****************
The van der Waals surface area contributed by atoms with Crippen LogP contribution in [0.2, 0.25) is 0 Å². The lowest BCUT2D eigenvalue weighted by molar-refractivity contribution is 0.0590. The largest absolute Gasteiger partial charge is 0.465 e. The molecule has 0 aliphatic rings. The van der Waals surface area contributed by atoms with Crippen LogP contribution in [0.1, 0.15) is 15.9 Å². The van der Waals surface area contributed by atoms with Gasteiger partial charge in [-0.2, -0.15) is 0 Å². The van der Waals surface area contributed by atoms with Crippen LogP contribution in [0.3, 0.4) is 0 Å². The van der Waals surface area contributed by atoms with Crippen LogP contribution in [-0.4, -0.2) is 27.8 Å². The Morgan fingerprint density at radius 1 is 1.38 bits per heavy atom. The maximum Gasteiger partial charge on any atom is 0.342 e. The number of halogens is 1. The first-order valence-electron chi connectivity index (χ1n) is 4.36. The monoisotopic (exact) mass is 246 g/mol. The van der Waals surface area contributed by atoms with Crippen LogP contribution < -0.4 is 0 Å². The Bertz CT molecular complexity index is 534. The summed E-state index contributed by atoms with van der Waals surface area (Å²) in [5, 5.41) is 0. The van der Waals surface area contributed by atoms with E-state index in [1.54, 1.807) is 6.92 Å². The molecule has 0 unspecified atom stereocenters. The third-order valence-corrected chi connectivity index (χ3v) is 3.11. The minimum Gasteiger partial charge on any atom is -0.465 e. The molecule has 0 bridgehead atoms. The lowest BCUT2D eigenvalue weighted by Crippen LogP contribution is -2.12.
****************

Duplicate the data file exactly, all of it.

The van der Waals surface area contributed by atoms with Crippen LogP contribution in [0.2, 0.25) is 0 Å². The lowest BCUT2D eigenvalue weighted by molar-refractivity contribution is 0.0590. The largest absolute Gasteiger partial charge is 0.465 e. The molecule has 0 aliphatic rings. The van der Waals surface area contributed by atoms with Crippen LogP contribution in [0.1, 0.15) is 15.9 Å². The van der Waals surface area contributed by atoms with Gasteiger partial charge in [-0.2, -0.15) is 0 Å². The van der Waals surface area contributed by atoms with Crippen LogP contribution in [0.3, 0.4) is 0 Å². The van der Waals surface area contributed by atoms with Crippen LogP contribution in [-0.4, -0.2) is 27.8 Å². The Morgan fingerprint density at radius 1 is 1.38 bits per heavy atom. The maximum Gasteiger partial charge on any atom is 0.342 e. The number of halogens is 1. The first-order valence-electron chi connectivity index (χ1n) is 4.36. The monoisotopic (exact) mass is 246 g/mol. The van der Waals surface area contributed by atoms with Crippen LogP contribution < -0.4 is 0 Å². The Bertz CT molecular complexity index is 534. The summed E-state index contributed by atoms with van der Waals surface area (Å²) in [5, 5.41) is 0. The van der Waals surface area contributed by atoms with E-state index in [1.54, 1.807) is 6.92 Å². The molecule has 0 unspecified atom stereocenters. The third-order valence-corrected chi connectivity index (χ3v) is 3.11. The minimum Gasteiger partial charge on any atom is -0.465 e. The molecule has 0 bridgehead atoms. The lowest BCUT2D eigenvalue weighted by Crippen LogP contribution is -2.12.